Heat Pump Installation

Heat Pump Installation in Phoenix, AZ

Dependable & Lasting 24-Hour Emergency Heating Replacement

Heat pump units are a great way to heat your home or business. They expend a small amount of energy to produce heat and usually utilize the same pump or compressor that the air conditioning unit uses. All heat pumps operate on a principle called heat transfer, which means that they pull heat out of the air or ground and use it to heat the air that flows into your home.

Rainforest Plumbing & Air offers high-quality replacement and new heat pump installation in Phoenix, Mesa, and the East Valley. We will be able to service your residential or commercial property’s heat pump unit at a reasonable price, and if you do need to install a new one, we promise to provide you with a cutting-edge model designed to last for years to come. Call now to schedule a free estimate, and let our HVAC pros at Rainforest take care of all your comfort needs.

Contact us online or call to schedule industry-leading replacement or new heat pump installation in Phoenix today! Phoenix Metro Area: (602) 755-2995

What Type of Heat Pump Is Right for Me?

Heat pumps are a good two-in-one HVAC option, as they can provide both heating and cooling relief. They tend to be particularly popular in climates like Phoenix, AZ, where may homeowners do not need the heavy-duty heating power that comes with a central air system like a furnace or boiler. They also tend to be safe, energy-efficient, have long lifespans, require minimal maintenance, and release low carbon emissions.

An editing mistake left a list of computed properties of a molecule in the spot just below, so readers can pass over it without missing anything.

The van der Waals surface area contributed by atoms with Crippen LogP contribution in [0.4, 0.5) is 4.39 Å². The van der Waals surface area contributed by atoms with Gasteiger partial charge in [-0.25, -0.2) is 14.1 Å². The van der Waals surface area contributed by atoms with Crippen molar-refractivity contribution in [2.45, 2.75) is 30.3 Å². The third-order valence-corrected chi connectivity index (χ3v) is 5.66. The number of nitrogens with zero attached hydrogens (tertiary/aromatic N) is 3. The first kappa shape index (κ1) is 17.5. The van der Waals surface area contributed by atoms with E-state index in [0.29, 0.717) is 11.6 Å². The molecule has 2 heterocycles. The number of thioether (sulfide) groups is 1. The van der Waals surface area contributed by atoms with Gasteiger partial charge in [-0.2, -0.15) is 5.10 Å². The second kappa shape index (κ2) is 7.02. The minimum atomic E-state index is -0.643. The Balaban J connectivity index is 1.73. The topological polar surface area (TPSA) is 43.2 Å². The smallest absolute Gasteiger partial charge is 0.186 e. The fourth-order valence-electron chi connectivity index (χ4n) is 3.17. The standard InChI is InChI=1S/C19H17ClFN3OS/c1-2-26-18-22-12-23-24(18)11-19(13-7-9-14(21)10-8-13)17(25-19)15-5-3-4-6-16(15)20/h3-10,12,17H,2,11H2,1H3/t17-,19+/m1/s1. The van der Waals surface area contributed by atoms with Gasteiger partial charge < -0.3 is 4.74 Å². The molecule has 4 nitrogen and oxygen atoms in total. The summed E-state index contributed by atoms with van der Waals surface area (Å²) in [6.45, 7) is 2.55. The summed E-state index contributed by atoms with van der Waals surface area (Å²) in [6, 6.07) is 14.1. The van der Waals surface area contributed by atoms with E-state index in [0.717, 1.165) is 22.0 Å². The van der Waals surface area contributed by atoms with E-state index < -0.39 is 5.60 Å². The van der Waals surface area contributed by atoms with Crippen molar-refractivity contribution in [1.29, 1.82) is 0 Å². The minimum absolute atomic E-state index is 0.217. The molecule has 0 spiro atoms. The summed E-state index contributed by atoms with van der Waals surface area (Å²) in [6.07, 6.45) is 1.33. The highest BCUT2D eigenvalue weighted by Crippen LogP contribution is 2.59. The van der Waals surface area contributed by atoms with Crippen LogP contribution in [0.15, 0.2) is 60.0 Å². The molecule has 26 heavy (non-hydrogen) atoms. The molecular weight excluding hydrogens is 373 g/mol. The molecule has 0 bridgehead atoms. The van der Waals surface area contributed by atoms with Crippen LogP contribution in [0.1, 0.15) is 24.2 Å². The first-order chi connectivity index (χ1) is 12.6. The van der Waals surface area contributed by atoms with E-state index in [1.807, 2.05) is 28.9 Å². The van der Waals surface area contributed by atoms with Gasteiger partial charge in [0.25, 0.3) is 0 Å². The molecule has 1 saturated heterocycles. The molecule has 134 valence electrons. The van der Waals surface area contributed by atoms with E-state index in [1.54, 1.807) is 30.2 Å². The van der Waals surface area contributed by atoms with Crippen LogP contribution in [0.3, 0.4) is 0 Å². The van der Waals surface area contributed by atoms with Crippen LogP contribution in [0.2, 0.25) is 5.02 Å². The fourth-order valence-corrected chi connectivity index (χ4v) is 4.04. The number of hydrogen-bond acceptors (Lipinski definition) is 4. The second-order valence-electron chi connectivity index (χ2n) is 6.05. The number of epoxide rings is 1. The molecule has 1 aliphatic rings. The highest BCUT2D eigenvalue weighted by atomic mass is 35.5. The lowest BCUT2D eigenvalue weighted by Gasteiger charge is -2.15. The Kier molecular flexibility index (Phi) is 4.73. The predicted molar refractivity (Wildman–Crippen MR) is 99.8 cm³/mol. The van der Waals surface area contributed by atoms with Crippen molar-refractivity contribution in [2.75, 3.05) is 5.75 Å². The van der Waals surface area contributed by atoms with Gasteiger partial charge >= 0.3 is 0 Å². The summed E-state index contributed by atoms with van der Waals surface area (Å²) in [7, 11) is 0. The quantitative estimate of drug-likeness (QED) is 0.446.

There are three main kinds of heat pumps to consider when choosing this type of system:

  • Air-Source Heat Pumps: The air-source heat pump is the most common type. These are usually set up a lot like split system air conditioning in that one unit is outside and the other is inside. The outside end houses a fan and a compressor. As the fan blows, air from outside is brought in, where it blows over cold coils. The refrigerant in the coils converts the air to vapor, which is taken in by the compressor. This heats the refrigerant on the other end. The inside end houses the hot coils and as air from the house blows over the hot coils, it heats up, rises, and is drawn into a duct by a fan. The warm air is then transported to all parts of the home through the duct system in the walls and ceilings. Alternatively, the refrigerant can be reversed so that the hot end is on the outside and the cold on the inside. Thus, the heat pump can actually serve as an air conditioner. This is very economical because it eliminates the need for both an air conditioning unit and a heater.
  • Absorption Heat Pumps: An absorption heat pump is technically a version of an air-source pump, although they operate differently. For starters, absorption heat pumps do not run on electricity, rather, they are powered by either a generator that runs on natural gas or propane, or they run on solar or geothermal energy. The heat pump works by absorbing ammonia into water—this is the purpose of the absorber. After that, a low-pressure pump pressurizes the water. It is then heated by the heat source until the ammonia boils out of the water. Air is taken in which blows over the condenser, heats up, and then is drawn into the ducts and transported throughout the home.